Hummingbird Muse

Hummingbirds continue to be my muse this week, with a focus on living birds, instead of trying to bring dead ones to life (Bringing Hummingbirds to Life). Since these little gems won’t return to the northeast for another two-and-a-half months, I watched a video on Explore.org for reference. I also swapped my usual set of watercolor paints here for gouache, which is an opaque watercolor paint that can be layered light on dark.

Tips and Techniques– I wanted to try gouache without a big investment, so I bought Windsor & Newton’s Primary Color Set (primary red, yellow, and blue, black, and white). This meant lots of color mixing, which was good. I don’t have much experience with gouache, so it took a lot of trial and error to figure out how to get the right consistency, as well as how to use white and black (something I never do with transparent watercolor). Although the new medium tested me, it also stretched my thinking. I’ve started a second hummingbird nest painting and I’m eager to keep learning.

39 thoughts on “Hummingbird Muse

    • Thanks Erica– I like the painterly quality of it. I felt like I was constantly learning, but it was nice to be able to rework areas that I didn’t get right on the first go and just keep working with this piece as I figured it out.

  1. What a delightful little bird, it has such a hopeful look in its eye. We don’t have such exotic birds in the UK. The gouache works really well it really captures the sunlight through the leaves.

    • There are eight species of hummingbirds that can be seen in North America, but only one, the ruby-throated hummingbird, exists in the eastern U.S. They are fascinating and quite unique little birds. I recently found a nest in my yard, so I am quite excited by that. My next painting is of a nesting ruby-throated hummingbird. I’m hoping that the similarity of the subject will help me solidify what I learned doing this painting.

  2. Such a wonderful design with all of the angles. I appreciate you sharing how you started with gouache. I’ve never used to quash and have wondered how to go about trying it. It seems that just doing it would be the thing! What a sweet picture!

  3. The texture almost looks like pastels to me, the leaves especially. The hummer is delightful
    The colors on her are so vibrant. Makes me smile, come on spring!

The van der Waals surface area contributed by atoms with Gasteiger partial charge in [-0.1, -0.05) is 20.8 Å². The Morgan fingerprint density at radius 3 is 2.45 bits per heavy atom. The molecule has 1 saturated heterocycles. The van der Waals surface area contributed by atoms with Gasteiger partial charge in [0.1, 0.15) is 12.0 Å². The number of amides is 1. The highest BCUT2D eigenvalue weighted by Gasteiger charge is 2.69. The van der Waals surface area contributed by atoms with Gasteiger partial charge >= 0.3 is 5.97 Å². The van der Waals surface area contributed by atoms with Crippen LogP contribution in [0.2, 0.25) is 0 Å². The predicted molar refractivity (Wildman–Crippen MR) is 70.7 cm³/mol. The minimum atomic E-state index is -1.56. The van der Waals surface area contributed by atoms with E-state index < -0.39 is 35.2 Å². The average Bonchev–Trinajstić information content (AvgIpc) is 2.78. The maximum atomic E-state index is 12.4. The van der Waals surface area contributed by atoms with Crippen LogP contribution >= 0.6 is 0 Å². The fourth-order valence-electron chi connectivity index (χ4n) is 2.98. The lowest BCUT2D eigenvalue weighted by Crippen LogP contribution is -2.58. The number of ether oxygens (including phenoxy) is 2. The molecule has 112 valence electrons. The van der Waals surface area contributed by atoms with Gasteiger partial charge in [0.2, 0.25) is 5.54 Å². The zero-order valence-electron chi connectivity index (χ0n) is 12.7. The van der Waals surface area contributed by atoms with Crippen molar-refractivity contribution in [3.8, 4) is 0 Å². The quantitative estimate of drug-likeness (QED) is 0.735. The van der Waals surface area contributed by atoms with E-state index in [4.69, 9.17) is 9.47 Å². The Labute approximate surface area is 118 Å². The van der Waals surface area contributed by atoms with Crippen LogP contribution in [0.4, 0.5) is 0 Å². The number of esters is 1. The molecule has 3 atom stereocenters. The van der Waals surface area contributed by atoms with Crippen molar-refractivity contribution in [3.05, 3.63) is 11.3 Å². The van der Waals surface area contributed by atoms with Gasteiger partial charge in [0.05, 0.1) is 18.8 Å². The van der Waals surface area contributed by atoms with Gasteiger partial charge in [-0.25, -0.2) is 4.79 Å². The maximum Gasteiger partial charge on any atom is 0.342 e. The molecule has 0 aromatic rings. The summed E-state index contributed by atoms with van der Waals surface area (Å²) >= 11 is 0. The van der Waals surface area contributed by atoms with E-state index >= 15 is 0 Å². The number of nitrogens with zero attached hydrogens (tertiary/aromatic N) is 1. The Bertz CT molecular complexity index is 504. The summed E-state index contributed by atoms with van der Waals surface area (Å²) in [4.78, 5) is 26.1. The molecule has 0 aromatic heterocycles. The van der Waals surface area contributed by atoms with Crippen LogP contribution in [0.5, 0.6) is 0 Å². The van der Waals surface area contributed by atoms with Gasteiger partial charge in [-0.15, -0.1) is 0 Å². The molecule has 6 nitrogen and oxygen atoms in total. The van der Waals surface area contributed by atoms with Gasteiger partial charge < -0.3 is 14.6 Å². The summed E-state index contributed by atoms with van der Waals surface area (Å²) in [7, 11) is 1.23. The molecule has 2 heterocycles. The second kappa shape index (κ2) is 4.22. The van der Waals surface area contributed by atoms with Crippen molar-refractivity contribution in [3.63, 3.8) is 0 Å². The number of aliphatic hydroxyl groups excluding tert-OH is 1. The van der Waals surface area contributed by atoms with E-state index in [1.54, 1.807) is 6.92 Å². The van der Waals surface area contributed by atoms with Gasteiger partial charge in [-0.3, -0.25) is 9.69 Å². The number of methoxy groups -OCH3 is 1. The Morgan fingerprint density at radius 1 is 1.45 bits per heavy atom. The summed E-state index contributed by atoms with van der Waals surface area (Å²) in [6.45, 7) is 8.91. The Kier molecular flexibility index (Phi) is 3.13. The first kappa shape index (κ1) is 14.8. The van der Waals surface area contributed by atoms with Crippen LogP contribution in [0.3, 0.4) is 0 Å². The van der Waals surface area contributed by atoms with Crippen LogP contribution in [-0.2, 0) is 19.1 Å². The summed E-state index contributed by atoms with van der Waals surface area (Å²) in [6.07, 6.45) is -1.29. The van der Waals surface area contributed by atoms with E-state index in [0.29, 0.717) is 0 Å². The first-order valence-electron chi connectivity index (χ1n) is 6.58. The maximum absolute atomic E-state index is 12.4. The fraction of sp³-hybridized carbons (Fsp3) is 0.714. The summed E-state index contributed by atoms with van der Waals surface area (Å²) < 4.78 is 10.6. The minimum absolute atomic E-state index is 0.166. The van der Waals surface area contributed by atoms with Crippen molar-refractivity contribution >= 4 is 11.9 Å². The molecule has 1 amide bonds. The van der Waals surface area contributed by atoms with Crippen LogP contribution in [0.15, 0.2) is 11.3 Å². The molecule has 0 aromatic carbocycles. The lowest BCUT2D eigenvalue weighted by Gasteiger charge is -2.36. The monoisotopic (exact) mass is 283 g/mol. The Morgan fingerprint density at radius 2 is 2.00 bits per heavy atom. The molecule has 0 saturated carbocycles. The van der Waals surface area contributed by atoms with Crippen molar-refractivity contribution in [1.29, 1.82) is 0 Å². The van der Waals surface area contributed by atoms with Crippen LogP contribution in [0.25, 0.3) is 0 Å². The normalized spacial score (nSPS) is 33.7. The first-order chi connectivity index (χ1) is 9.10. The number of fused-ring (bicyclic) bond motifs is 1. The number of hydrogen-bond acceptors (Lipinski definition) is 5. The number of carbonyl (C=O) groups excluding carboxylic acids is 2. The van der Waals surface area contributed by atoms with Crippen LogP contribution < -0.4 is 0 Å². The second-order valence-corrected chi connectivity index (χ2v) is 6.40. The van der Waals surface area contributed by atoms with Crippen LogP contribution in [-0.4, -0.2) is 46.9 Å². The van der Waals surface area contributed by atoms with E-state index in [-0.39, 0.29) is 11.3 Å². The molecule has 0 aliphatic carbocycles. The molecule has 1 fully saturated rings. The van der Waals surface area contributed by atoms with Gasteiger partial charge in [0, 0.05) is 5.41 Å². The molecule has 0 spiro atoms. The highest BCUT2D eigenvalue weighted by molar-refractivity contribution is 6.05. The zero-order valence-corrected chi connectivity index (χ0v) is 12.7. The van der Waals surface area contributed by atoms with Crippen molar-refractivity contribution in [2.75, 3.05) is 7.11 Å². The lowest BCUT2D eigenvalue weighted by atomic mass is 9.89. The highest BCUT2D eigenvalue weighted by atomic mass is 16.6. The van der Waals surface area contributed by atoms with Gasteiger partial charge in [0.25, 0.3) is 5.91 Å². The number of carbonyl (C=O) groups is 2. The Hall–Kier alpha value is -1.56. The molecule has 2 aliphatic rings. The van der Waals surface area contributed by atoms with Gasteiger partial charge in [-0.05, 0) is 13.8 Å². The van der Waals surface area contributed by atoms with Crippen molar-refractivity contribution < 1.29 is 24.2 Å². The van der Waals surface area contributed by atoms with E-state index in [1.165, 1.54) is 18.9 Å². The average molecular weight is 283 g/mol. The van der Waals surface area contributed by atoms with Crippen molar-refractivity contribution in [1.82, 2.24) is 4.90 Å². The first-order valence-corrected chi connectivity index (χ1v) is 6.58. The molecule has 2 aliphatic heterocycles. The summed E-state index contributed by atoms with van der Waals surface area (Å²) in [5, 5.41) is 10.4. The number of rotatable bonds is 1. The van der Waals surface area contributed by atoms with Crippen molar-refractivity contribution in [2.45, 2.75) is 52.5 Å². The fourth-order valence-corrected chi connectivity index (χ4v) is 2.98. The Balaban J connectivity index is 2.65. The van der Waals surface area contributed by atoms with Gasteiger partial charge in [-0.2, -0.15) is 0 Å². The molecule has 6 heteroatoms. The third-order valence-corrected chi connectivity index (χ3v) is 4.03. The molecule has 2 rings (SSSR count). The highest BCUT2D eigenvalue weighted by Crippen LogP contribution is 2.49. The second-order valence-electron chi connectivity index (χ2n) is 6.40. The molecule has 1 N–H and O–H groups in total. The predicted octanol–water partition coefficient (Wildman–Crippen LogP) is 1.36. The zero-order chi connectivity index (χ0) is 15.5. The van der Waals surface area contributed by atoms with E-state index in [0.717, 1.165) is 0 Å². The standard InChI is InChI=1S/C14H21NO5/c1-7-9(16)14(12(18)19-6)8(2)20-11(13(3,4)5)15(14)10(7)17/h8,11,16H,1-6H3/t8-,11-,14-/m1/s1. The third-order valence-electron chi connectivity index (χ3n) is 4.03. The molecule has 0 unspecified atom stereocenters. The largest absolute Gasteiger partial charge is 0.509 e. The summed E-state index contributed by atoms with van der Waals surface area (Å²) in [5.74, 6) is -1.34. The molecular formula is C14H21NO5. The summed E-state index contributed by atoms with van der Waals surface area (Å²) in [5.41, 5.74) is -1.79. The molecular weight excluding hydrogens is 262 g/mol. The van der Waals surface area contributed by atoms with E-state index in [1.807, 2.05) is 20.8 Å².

4. Love your new gouache painting…you have used it beautifully! You can also try using watercolors the same way, lots of paint, little water, add white….works very much like gouache. There seems to be a new movement toward what is called “modern watercolor”. Some people are also using gesso as the white…just have to remember it is an acrylic and don’t use your usual palette to mix it in. Golden’s QOR watercolors work well as “modern watercolors” because of their bright colors and they do have a synthetic binder. Probably more than you want to know, but I am excited about the new methods being used with watercolor!

    • Hi Rhonda- Happy for the details. The thing I love about watercolor is its transparency, so I don’t want to give that up. Still, I enjoyed the effects of layering and blending gouache and I think it might help me tackle certain subjects (landscapes, clouds!) that I tend to avoid in watercolor. I am an “artist educator” for Golden’s QOR, so I am using many of their colors and like them quite a lot. I haven’t tried all the mediums yet, I may be too much of a traditionalist…or I just may not have had time to play around with them yet. At any rate, it’s good to try something new.

      • I do know, Belle, She is a very active little lady. I have often thought she was an excellent subject. You really captured here. I have been watching this site for the past couple of years.

      • I do know, Belle, She is a very active little lady. I have often thought she was an excellent subject. You really captured here. I have been watching this site for the past couple of years.

  5. I’ve never used gouache except to add a bit of cowhide to the final of a watercolor painting. Your painting entices me to try it out. The greens are wonderfully springy! Can’t wait for warm and green all over the place. Thanks for sharing….very, very nice.

    • It’s been sort of fun to mix all the greens and experiment with gouache. It’s also been rather challenging to figure out how a new medium works! My hope is that what I’m learning will be useful to my painting practice no matter what medium I use. More greens are just a few months away!

  6. Your painting is absolutely beautiful and we just love our hummingbirds who stay all year round here in Vancouver, BC. We get very busy when the temperature drops and we need to thaw out their frozen feeder! We wonder how their little bodies survive those cold spells. Check out what painter Patti McNutt @pattihmcnutt posted on Instagram today — amazing video of two babies in their nest! https://www.instagram.com/p/B9CW1EeHttY/?utm_source=ig_web_button_native_share

    • Thanks Lisa– nest cams are really a game changer for understanding and appreciating birds. I didn’t realize you have hummingbirds year-round in BC. I guess coastal areas are a bit milder than interior. Glad you can enjoy them all year.

  7. It’s a whole other animal, isn’t it? I never tried gouache. Kudos to you for plunging in. :-0 I bet you’ll find things to like about it. Layering colors must be very different.

    • Hi Linda- It is good to push myself to learn a new medium. I do lots of layering with watercolor, but the layers are transparent. It’s the opacity that is foreign, as well as the use of white and black. I won’t be giving up watercolor any time soon, but I like adding gouache to my repertoire.

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